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S.D. County Enables Settlement Of Many Outstanding Warrants

At any given time, there are roughly 15,000 warrants on file in Minnehaha County, S.D., any of which could lead to an arrest. The crimes behind those warrants range from unpaid traffic tickets to assault or homicide. To the criminal justice system, they’re treated the same. The backlog can clog up the system and cost taxpayer dollars, said Minnehaha County Sheriff Mike Milstead. For those named on the warrants, failure to pay that traffic ticket can mean being thrown in jail, which could disrupt their life, stress relationships, cause job loss or create financial stress. The recent pilot of a Warrant Resolution Court in Sioux Falls aims to show how counties can alleviate that stress on law enforcement and the court system. “If we can resolve these low risk cases and still meet the needs of the victims in a cost effective and safe manner, that’s a pretty good deal,” Milstead said. More than 170 warrants were resolved through four court dates with the pilot program over the winter, South Dakota Searchlight reports. The program lets people with outstanding warrants for low-level crimes settle their warrants with the sheriff’s department after hours at the courthouse and talk with the state’s attorneys, public defenders, and a judge to work out arrangements for a resolution.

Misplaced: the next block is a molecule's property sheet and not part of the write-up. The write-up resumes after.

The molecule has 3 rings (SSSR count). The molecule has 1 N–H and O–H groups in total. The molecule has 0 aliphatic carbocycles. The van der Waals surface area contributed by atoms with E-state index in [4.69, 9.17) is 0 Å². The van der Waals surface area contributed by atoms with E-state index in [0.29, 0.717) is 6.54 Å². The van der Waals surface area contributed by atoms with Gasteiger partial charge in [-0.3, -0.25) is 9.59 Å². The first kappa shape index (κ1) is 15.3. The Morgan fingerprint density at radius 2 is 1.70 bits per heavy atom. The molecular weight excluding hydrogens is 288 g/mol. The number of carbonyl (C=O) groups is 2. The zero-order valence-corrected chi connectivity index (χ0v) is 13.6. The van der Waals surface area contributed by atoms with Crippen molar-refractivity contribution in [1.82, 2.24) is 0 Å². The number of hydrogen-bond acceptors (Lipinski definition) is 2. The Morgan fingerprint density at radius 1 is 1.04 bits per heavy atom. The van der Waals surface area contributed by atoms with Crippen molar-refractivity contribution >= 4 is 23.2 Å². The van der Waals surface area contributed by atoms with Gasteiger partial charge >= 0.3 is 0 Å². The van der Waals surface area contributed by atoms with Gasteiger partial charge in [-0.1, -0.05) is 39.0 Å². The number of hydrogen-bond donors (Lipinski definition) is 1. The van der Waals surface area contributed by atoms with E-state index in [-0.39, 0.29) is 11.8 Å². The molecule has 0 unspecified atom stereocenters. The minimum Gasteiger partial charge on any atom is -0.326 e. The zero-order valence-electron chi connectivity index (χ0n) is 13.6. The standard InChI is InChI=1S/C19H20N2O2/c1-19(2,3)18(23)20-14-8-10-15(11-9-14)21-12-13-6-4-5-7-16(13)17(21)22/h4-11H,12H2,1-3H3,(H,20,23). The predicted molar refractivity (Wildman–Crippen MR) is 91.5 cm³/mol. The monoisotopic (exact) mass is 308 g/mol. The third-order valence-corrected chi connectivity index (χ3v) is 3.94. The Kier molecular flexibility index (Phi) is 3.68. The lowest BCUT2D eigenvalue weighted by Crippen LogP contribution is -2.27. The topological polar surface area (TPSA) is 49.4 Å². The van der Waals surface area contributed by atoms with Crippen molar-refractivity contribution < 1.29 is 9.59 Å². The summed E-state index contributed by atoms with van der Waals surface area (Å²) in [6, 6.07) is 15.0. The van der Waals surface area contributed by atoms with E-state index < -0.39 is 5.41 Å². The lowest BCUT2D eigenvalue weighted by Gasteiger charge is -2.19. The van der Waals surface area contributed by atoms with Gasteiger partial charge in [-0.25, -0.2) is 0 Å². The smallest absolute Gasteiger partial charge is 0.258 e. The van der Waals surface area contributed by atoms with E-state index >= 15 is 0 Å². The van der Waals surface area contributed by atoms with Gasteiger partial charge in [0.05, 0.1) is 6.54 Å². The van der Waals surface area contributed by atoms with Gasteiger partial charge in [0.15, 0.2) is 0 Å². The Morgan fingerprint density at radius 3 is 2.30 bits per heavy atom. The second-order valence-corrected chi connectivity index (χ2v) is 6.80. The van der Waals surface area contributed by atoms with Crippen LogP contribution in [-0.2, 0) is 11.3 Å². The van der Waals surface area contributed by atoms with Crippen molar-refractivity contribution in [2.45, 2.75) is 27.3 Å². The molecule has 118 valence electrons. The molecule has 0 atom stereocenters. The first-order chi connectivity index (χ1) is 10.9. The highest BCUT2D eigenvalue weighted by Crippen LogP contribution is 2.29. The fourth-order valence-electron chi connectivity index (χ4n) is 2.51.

The pilot program was led by Second Circuit Judge Robin Houwman and funded by a grant from the MacArthur Foundation. According to the state Unified Judicial System, it was the first warrant resolution court in South Dakota. “It allows us more time to deal with the bigger cases during the day so we can focus on the people who are in custody, the more serious cases and clients that are in jail,” said Traci Smith, public defender for Minnehaha County. “Every day that a person spends in jail, the harder it is for them to get back on track.” However, the pilot period has come to an end and it’s unclear if the program will continue. While it will take a few months to track if court participants followed through on their payment schedules and court dates, the Minnehaha State’s Attorney Office had 62 pleas over the four court dates. A third saw the entire case resolved, including financial obligations. Based on the eventual review, the county could decide to continue with the program with taxpayer money. If the warrant resolution court is deemed successful, Smith would like to see it continued and expanded. She added that it’s important to educate people about how to take care of warrants and about the importance of paying traffic tickets or any other fees.

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